John Crawford Vaughn
John Crawford Vaughn was born in Roane County, Tennessee, on February 24, 1824. As a captain in the 5th Tennessee Infantry he saw service in the Mexican War, from which he returned to become a merchant in his native town. Happening to be in Charleston, South Carolina, in April 1861, he witnessed the bombardment of Fort Sumter. He hastened home to recruit a regiment for the Confederate cause in an area which was virtually a stronghold of Union sentiment. Mustered into service as colonel of the 3rd Tennessee Infantry at Lynchburg, Virginia, June 6, 1861, he was ordered to report to General Joseph E. Johnston at Harpers Ferry, and the month following took part in the battle of First Manassas. Commissioned brigadier general to rank from September 22, 1862, he fought in the Vicksburg campaign and was surrendered with his brigade on July 4, 1863, when the city capitulated. During the 1864 operations in the Shenandoah, he commanded a cavalry brigade. He was at the battle of Piedmont and with General Early in the march on Washington, and was wounded near Martinsburg, (West) Virginia. After his recovery he was in command in East Tennessee and, upon the surrender of Lee, joined the forces of Joseph E. Johnston in North Carolina. Vaughn's brigade formed part of Jefferson Davis' escort during the latter's flight south. Vaughn himself was paroled at Washington, Georgia, on May 9, 1865. After the war he lived alternately in Brooks County, Georgia, and in Monroe County, Tennessee, serving one term as presiding officer of the Tennessee senate. He died near Thomasville, Georgia, September 10, 1875, and is buried in that city.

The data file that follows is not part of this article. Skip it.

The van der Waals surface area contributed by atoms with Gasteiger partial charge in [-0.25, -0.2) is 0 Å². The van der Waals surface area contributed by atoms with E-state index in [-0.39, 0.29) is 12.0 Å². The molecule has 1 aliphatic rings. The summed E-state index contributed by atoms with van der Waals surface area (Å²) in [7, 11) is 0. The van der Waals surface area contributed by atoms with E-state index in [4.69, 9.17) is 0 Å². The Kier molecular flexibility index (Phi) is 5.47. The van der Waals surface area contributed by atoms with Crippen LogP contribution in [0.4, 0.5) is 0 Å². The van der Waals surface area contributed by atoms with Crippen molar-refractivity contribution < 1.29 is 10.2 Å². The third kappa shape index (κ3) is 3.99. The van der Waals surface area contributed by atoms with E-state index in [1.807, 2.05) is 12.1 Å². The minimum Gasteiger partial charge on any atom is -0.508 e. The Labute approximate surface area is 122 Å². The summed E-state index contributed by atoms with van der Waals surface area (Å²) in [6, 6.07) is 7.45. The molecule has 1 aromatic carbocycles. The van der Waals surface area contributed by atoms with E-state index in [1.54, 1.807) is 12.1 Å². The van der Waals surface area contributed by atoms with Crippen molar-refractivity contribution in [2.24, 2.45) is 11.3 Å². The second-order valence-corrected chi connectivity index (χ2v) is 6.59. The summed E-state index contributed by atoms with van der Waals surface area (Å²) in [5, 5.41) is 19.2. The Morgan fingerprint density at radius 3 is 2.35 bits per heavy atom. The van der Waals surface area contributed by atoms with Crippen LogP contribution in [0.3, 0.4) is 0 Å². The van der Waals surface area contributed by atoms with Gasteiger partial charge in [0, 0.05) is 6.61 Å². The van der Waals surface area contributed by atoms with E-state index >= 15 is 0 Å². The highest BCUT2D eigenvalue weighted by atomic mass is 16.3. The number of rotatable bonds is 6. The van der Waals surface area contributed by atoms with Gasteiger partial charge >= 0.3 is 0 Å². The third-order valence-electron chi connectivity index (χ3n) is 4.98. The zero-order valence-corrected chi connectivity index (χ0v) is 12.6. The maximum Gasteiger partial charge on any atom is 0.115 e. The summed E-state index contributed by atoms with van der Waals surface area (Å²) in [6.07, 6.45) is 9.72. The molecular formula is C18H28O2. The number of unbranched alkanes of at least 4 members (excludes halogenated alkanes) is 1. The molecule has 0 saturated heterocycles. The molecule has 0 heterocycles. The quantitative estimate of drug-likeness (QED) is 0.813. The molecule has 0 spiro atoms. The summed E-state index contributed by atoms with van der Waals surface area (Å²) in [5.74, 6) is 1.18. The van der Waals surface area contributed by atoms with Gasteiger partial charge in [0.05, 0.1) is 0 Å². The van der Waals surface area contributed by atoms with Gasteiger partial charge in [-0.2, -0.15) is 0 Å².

Ref: Generals in Gray, Lives of the Confederate Commanders by Ezra J. Warner. Printed by Louisiana State University Press, Baton Rouge and London.